• Saturday, May 25, 2024


‘Marry your best friend, love might not last’, Jaya Bachchan tells granddaughter

What The Hell Navya, hosted by Jaya Bachchan’s granddaughter, Navya Naveli Nanda, delves into the intricate relationships of love and understanding between the families.

Jaya and Amitabh fell in love before his fame; they wed after starring together in Zanjeer. (Photo credit: Getty images)

By: Vibhuti Pathak

In a recent episode of What The Hell Navya, Jaya Bachchan shares her belief with Navya Nanda that marrying one’s best friend is advisable, implying that romance may lose its lustre post-marriage.

This sparks a conversation about the dynamics between friendship and romance in modern relationships. Navya questions whether it’s appropriate to inject romance into a friendship, especially if both individuals are content with their platonic bond.

She seeks clarification from her grandmother, Jaya, who affirms her stance, suggesting that romance might diminish over time.

However, Navya persists, questioning the viability of marrying one’s best friend. She wonders aloud if deep friendship necessarily leads to romantic involvement.

Shweta Bachchan Nanda, Navya’s mother, intervenes, advocating for the pursuit of romantic feelings within friendships. She argues that even if romantic advances fail, the friendship can endure, enriched by the experience. Shweta delves into the complexities of romantic versus platonic relationships, emphasizing the multifaceted nature of romantic involvement.

Shweta highlights the layers of understanding gained in romantic relationships, contrasting them with platonic bonds. She acknowledges the potential risks involved but stresses the depth of connection that can emerge.

Jaya and Shweta ponder the longevity of romance, with Jaya expressing uncertainty about its duration. The conversation reflects a nuanced exploration of the intersection between friendship and romance, underscoring the complexities inherent in modern relationships.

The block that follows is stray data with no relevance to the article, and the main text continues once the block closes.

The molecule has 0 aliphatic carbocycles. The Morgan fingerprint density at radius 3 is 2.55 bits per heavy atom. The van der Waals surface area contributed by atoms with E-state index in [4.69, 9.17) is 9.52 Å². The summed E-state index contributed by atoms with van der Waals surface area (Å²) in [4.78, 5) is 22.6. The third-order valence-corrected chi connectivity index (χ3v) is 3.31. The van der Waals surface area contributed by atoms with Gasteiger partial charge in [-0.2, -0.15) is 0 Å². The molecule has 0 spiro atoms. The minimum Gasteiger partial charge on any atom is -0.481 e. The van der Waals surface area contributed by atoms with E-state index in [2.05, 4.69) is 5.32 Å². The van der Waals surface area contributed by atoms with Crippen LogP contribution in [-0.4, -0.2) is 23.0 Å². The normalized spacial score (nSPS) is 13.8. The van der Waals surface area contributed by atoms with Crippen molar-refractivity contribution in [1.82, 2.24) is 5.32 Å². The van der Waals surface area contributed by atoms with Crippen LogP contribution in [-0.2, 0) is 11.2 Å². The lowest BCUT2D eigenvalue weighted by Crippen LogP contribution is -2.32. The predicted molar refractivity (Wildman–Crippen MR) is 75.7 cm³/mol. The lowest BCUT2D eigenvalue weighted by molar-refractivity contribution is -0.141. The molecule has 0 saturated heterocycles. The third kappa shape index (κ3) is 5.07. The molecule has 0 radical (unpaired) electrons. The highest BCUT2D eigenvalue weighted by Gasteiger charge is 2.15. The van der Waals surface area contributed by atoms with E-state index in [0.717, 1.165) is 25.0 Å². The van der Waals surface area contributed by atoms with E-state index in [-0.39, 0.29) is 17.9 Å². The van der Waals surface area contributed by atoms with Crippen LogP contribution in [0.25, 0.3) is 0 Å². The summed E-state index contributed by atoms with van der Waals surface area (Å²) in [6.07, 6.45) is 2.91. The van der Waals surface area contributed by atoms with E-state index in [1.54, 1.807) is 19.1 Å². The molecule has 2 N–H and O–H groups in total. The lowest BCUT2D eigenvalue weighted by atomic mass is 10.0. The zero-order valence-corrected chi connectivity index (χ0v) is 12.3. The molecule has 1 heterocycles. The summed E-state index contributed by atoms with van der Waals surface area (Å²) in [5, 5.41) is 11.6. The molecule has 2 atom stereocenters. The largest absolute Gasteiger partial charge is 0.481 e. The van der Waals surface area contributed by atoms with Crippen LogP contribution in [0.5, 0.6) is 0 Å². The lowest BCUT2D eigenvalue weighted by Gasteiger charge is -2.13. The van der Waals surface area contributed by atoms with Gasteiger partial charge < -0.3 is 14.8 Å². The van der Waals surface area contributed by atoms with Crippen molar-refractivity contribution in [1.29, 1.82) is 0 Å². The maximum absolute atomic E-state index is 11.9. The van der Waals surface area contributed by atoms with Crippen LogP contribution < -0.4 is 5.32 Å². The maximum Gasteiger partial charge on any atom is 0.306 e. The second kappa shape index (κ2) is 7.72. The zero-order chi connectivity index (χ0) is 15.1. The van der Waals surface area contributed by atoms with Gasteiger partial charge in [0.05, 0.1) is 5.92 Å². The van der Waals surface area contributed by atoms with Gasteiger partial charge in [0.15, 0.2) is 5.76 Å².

As they delve into the intricacies of love and friendship, the trio navigates the blurred boundaries between the two, offering insights into the evolving landscape of romantic partnerships.

According to a 2015 New York Post report, 29 per cent of the 76 per cent who initiated a relationship with their best friend ultimately tied the knot.

A 2024 survey by Bravo Media reveals that one-third of those who pursued romantic love with their best friends did end up marrying. However, the study also reveals a downside: half of the unsuccessful relationships resulted in breakups, with half of those leading to the loss of friendship.

On February 23, 2024, Bravo Media surveyed over a thousand individuals aged 18 to 54 to assess the risk versus reward of dating one’s best friend in the pursuit of true love. The findings show that a promising one-third of those who ventured into romance with their closest companion eventually exchanged vows, reflecting optimistic outcomes.

Yet, the uniqueness of each friendship underscores the varied potential outcomes, including the possibility of marriage. Ultimately, the trajectory of such relationships and the success of ensuing marriages hinge on the individuals’ dynamic with their best friends.

Jaya Bachchan joined her granddaughter Navya Naveli Nanda’s podcast, What the Hell Navya, and shared insights on dating and relationships. Reflecting on her own 50-year marriage to Amitabh Bachchan, she highlighted the importance of manners and respect in relationships and emphasised the need for boundaries and mutual respect for love to flourish.

Regarding love, she described it as compatibility, understanding, and adjustment, cautioning against mistaking relationships for genuine love among the younger generation.

The conversation also touched on self-love and finding happiness within oneself, with Jaya recalling advice from her mother-in-law, Teji Bachchan, about managing expectations to minimize disappointment. Ultimately, Jaya stressed the importance of deriving happiness from within rather than relying on others for fulfilment.

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